By Devina Samaroo
Newspaper columnist and former Lecturer of the University of Guyana, Freddie Kissoon today told the ongoing Commission of Inquiry (COI) that his journalistic investigations revealed that it was “geographically impossible” for the notorious “Fineman” gang to murder the eight miners at Lindo Creek in June 2008.
Kissoon, during his testimony, suggested that based on information he received from sources, the security forces and the then People’s Progressive Party (PPP) Government had a great involvement in what transpired at Lindo Creek ten years ago.
Several years ago, the Guyana Police Force concluded that slain fugitive Rondell Rawlins also known as “Fineman” and his gang were responsible for the gruesome killing of the eight miners, whose severely burnt remains were found at Lindo Creek in June 2008. However, relatives and the wider public were not convinced.
Reports were that the gang was hiding out at Christmas Falls and the Joint Services, acting on intelligence, went in pursuit of the criminals. Police had said they had a confrontation with the gang on June 6, 2008, at Christmas Falls where one of the gunmen, Otis Fifee was killed while the others escaped.
But Kissoon told the Donald Trotman – COI that based on his findings, it would have been impossible for the gunmen to move from Christmas Falls to Lindo Creek so quickly.
“I thought it strange and unnerving that the Police explanation was that the Fineman Gang crossed over to Christmas Falls and killed the miners because they told the security forces where the Fineman Gang was,” he said.
He added that: “I am convinced in my mind, based on my investigation, that the Fineman Gang, could not, from Christmas Falls – with the security forces pursuing them – could have went through what was called that time ‘The Gate’ which was a passage that leads to the Lindo Creek mine. You had to be part of the investigation at the time to see that it was a geographical impossibility.”
Kissoon said the owner of the camp at Lindo Creek, Leonard Arokium, had contacted him and provided maps to show that there was no possible terrain at the time for the gang to get from Christmas Falls to Lindo Creek before June 21, 2008, to murder the miners.
Additionally, Kissoon said he has information that “someone” connected to the Fineman gang had reached out to the President of the day, Bharrat Jagdeo to inform him of the whereabouts of the gunmen.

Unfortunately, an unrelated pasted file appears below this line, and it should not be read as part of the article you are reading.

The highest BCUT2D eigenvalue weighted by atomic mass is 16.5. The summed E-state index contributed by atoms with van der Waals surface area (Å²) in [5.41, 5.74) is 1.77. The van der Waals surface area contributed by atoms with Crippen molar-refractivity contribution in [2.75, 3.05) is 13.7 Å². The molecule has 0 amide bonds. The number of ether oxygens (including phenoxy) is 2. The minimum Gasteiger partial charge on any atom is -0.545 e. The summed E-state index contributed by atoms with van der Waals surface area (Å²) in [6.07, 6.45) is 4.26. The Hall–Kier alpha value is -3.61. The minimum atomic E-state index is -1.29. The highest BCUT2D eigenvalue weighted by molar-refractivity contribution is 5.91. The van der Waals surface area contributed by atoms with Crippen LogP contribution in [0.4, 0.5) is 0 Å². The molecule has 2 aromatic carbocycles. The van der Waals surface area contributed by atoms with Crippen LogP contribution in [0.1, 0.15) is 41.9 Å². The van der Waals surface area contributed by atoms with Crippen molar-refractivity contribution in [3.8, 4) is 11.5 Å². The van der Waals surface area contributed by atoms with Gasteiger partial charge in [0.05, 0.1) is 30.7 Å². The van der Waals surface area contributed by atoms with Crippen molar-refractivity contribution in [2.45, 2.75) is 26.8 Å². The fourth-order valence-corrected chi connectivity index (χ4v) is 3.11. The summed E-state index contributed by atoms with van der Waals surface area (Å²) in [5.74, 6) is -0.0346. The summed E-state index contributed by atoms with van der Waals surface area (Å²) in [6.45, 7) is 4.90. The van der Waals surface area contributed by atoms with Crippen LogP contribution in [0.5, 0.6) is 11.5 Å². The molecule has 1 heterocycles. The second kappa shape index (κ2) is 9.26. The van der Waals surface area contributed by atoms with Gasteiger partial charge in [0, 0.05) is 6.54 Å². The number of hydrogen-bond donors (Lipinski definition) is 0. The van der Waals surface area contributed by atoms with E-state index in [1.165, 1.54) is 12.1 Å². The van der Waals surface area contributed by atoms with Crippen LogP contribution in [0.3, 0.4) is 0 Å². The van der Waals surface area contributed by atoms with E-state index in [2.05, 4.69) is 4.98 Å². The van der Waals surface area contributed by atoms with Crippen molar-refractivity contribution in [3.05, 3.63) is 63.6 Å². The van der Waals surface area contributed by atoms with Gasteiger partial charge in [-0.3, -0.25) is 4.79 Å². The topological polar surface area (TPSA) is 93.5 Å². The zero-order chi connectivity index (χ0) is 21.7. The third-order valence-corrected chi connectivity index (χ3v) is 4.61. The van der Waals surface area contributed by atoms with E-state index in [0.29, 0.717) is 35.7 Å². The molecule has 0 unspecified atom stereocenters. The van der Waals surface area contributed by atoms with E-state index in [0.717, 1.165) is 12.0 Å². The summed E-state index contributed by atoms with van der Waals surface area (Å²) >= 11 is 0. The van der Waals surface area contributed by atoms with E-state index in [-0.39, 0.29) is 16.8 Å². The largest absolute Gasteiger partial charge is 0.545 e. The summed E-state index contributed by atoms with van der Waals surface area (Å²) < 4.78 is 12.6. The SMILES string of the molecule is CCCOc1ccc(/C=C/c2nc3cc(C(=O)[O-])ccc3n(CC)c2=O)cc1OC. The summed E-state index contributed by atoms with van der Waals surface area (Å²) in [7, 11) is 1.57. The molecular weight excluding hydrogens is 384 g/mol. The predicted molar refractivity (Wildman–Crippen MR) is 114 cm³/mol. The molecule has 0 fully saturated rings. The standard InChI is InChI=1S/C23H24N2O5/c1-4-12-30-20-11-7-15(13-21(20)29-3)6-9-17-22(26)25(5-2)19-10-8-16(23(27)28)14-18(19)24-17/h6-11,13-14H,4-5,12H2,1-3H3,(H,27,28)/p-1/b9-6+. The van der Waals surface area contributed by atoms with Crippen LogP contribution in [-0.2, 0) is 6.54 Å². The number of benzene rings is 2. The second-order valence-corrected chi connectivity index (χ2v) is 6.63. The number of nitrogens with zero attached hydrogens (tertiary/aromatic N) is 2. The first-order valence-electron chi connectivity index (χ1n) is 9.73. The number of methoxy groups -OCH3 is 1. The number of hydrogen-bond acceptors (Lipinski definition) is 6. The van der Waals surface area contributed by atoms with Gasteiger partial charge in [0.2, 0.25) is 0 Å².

“The ‘person’ was more than just close to the Fineman Gang; he was one of the persons who nurtured the gang and provided logistical and resource support to the gang, I don’t think he was a friend of the President, he wanted something from the State or the Government that was very vital to his life,” he explained.
Kissoon said he knows of this because the ‘person’ was facilitated by a close aide of the then President; Kissoon explained that the aide was also his friend.
When asked by Justice Trotman if that friend would be willing to testify at the COI, Kissoon said he and the “aide” are no longer close.
“…people change allegiance. I knew that person when we shared the same political conceptualizations of our country. He went in one direction and I remained in the direction of human rights, respect…he went in the direction of becoming very powerful with Governments, I keep away from Governments,” he stated.
Further, Kissoon recalled that Arokium strongly believed that the miners were killed by the security forces and then they attempted to cover up the incident by burning the bodies and their belongings.
Retired Detective Clemsford Burnette had told the COI earlier that he saw a one foot high and eight feet wide pile of burnt human remains when he and a team visited the scene. Also at the scene were a live round, spent shells, a sledgehammer and several documents including a bank card, birth certificate, and an ID card.
The cries of a widow
Meanwhile, Onika Butts, the reputed wife of the late Dax Arokium told the COI that she was not satisfied with the response received from the then Home Affairs Minister Clement Rohee when she met with him in August 2008.
“That man just looked at me like silently, he had nothing to say to me. I was asking questions like ‘I want answers, if it was your child, wouldn’t you want answers?’ and he just, his mouth was sealed, nothing and I was just forced to leave because I couldn’t deal with it, he wasn’t saying anything to me,” she stated.
At the time, she had a three-year-old daughter and was seven months pregnant with her second child for Dax Arokium, one of the men who was killed at Lindo Creek. Butts said the death of her husband has taken a great toll on her family, especially her son whom she said has fallen in his performance in school now that the case has been reopened.
The mother broke down in tears as she related to the Commission her inability to answer her son’s yearning question of what happened to his father.
“He’s saying that he needs answers for his father and that everybody is with their father and he doesn’t have a father to take him out and to go tours with him and it’s so hard explaining to him what happened with his father because I don’t even know,” the mother wept.
In her testimony, Butts said no one from the police or Government ever contacted her regarding the death or investigation into the matter. This is a similar testimony of other relatives of the victims who came forward. The next public hearing is scheduled for March 13, 2018.
See previous story here: https://newsroom.gy/2018/03/01/testimonies-of-spirits-and-burnt-bones-at-lindo-creek-coi/